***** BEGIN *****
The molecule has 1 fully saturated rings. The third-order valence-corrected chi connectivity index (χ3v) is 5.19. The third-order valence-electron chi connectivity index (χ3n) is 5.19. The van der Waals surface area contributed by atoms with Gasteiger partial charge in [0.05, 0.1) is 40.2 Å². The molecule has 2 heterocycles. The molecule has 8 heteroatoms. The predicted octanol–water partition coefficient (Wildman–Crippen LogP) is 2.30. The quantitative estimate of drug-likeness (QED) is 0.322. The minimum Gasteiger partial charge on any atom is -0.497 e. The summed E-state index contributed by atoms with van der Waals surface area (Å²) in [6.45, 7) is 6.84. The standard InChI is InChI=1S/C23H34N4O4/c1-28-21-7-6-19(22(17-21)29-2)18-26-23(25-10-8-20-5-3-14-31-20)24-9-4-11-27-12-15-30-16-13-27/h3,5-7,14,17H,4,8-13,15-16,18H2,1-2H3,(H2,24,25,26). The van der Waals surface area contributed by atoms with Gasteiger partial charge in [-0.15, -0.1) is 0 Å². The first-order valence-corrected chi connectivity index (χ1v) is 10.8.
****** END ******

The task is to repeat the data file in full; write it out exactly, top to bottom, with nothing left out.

The molecule has 1 fully saturated rings. The third-order valence-corrected chi connectivity index (χ3v) is 5.19. The third-order valence-electron chi connectivity index (χ3n) is 5.19. The van der Waals surface area contributed by atoms with Gasteiger partial charge in [0.05, 0.1) is 40.2 Å². The molecule has 2 heterocycles. The molecule has 8 heteroatoms. The predicted octanol–water partition coefficient (Wildman–Crippen LogP) is 2.30. The quantitative estimate of drug-likeness (QED) is 0.322. The minimum Gasteiger partial charge on any atom is -0.497 e. The summed E-state index contributed by atoms with van der Waals surface area (Å²) in [6.45, 7) is 6.84. The standard InChI is InChI=1S/C23H34N4O4/c1-28-21-7-6-19(22(17-21)29-2)18-26-23(25-10-8-20-5-3-14-31-20)24-9-4-11-27-12-15-30-16-13-27/h3,5-7,14,17H,4,8-13,15-16,18H2,1-2H3,(H2,24,25,26). The van der Waals surface area contributed by atoms with Gasteiger partial charge in [-0.15, -0.1) is 0 Å². The first-order valence-corrected chi connectivity index (χ1v) is 10.8.